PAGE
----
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HomeOPINIONWhat it’s like opening a business when you’re young, a woman and Asian

What it’s like opening a business when you’re young, a woman and Asian

Something I get asked a lot is, “Did you find it hard opening a business because you’re so young?”

My response: “Mate. I got the big three against me. I’m young, female AND I’m Asian.”

Don’t get me wrong, I don’t take myself too seriously, so I have a good laugh about all the things that happen to me. I am absolutely head over heels in love with New Zealand but there is no doubt that we do have a bit of a dark underbelly; on two separate occasions walking down the streets of Hamilton, I’ve had car loads of people shout “CHING CHONG CHINAMAN” to which I was highly offended because:

a) I mean c’mon, I haven’t heard that since primary school and I expect adults to at least be more creative in their racist remarks and

b) shouldn’t you at the bare minimum be shouting “CHING CHONG CHINAWOMAN”? Do I look like a man to you? That was definitely the most offensive part (unless maybe they think I look like Mulan who dressed like a man because that girl is legit my idol).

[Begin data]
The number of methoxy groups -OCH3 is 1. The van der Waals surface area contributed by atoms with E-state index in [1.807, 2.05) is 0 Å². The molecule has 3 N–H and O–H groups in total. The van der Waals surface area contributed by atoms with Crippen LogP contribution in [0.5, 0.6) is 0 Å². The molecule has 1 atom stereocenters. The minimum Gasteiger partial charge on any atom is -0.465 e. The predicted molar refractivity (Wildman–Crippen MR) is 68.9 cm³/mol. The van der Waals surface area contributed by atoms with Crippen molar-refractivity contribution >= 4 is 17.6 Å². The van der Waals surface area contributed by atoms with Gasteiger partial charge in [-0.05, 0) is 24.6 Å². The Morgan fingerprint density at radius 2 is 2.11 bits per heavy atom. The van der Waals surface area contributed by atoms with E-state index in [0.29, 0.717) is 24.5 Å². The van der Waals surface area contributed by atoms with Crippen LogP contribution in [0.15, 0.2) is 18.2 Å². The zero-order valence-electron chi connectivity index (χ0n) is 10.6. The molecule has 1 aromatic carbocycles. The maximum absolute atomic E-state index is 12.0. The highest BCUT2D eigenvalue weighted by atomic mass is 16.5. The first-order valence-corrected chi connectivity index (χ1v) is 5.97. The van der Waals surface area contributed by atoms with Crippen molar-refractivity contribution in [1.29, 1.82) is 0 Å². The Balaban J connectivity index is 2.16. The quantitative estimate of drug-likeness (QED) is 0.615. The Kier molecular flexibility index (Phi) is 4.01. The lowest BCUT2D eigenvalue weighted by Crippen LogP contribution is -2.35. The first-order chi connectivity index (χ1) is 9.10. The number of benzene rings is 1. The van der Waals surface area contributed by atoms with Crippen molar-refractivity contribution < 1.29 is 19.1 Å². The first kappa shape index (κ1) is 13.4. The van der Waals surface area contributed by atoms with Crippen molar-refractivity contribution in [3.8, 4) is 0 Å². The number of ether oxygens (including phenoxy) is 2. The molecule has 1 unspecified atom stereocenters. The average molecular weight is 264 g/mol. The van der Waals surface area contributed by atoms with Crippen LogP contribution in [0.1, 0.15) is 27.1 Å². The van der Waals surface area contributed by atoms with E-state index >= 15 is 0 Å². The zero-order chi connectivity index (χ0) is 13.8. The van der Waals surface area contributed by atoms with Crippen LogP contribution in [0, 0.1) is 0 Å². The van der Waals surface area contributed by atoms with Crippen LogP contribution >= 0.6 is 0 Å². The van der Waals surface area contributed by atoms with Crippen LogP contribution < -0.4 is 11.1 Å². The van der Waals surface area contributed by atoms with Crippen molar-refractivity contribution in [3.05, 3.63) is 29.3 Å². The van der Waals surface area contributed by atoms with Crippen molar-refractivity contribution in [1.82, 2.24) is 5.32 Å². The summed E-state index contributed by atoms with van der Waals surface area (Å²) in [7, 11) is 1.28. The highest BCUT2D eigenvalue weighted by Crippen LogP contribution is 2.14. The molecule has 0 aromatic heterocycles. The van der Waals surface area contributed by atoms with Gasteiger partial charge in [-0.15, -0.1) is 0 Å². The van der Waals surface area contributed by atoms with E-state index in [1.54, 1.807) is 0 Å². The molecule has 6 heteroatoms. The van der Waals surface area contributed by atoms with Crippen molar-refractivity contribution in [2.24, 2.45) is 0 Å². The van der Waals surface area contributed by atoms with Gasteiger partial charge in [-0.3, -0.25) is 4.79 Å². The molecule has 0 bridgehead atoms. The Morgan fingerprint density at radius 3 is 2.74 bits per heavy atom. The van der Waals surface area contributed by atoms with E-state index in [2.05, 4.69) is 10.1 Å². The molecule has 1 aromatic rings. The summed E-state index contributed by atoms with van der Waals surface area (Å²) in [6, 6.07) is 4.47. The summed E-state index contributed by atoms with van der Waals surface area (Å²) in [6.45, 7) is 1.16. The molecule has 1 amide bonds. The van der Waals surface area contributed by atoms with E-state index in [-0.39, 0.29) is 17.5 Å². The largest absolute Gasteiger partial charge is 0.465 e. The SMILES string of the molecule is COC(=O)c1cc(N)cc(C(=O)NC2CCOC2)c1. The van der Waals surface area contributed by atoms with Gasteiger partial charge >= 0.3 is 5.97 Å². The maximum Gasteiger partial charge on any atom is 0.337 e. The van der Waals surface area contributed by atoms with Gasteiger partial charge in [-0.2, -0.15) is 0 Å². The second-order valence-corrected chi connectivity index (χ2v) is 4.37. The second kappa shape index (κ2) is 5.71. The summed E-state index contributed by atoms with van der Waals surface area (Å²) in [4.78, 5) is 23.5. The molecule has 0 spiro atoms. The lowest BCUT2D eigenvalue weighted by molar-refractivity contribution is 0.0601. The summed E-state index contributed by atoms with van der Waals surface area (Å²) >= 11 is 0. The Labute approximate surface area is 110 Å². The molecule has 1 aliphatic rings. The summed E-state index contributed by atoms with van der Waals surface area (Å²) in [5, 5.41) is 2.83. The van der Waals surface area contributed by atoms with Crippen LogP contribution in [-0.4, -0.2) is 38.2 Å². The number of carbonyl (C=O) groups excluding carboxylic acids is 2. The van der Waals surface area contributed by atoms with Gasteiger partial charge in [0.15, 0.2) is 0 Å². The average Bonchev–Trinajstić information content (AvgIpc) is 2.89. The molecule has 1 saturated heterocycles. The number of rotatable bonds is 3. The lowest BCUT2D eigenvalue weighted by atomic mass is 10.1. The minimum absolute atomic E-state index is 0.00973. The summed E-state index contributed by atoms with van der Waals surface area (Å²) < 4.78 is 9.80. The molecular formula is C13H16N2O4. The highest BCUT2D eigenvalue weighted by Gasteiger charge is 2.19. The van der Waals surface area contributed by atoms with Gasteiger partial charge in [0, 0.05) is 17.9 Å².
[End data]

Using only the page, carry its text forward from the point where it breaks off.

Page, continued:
I remember when I first opened Moustache, I used to groan when the rosters somehow meant that me and another person of Asian ethnicity were working together. Every day, I kid you not, every damn day, someone would after looking at Dan (my Asian barista) and me (the Asian stuffing her face with peanut butter) ask us “Sooo…is this like…a family business?” Followed by “Did your family give you money to start this?” and I politely say no but inside I’m like “ACTUALLY I COME FROM A SOLO MOTHER FAMILY OF THREE AND I WORKED FOUR JOBS TO SAVE UP ENOUGH TO START THIS BUT SURE….MY ASIAN SUGAR DADDY GAVE ME MONEY FOR THIS.” followed by “That’ll be $5 thank you. Have a good day, please come again!”

And then as soon as they leave, Dan and I would crack up for ages counting all the times we’d been asked that question and debate between us, “But when I go into a shop and there just happens to be two white people or two Pacific Islanders working, I wouldn’t be like, Yo! Dis be a family bizness amirite? Amirite?”

My favourite animagus, Sirius Black once said in Harry Potter: The Goblet of Fire, “If you want to know what a man’s like, take a good look at how he treats his inferiors, not his equals.”

And this is something I believe immensely in. I once dumped a guy because my cat didn’t like him. Sorry. But the way you treat animals, children and “inferiors” is revealing of your true character. Anybody can be nice to somebody famous they want to suck up to. What truly matters is how you treat people who are of no use to you or how you act when nobody is watching.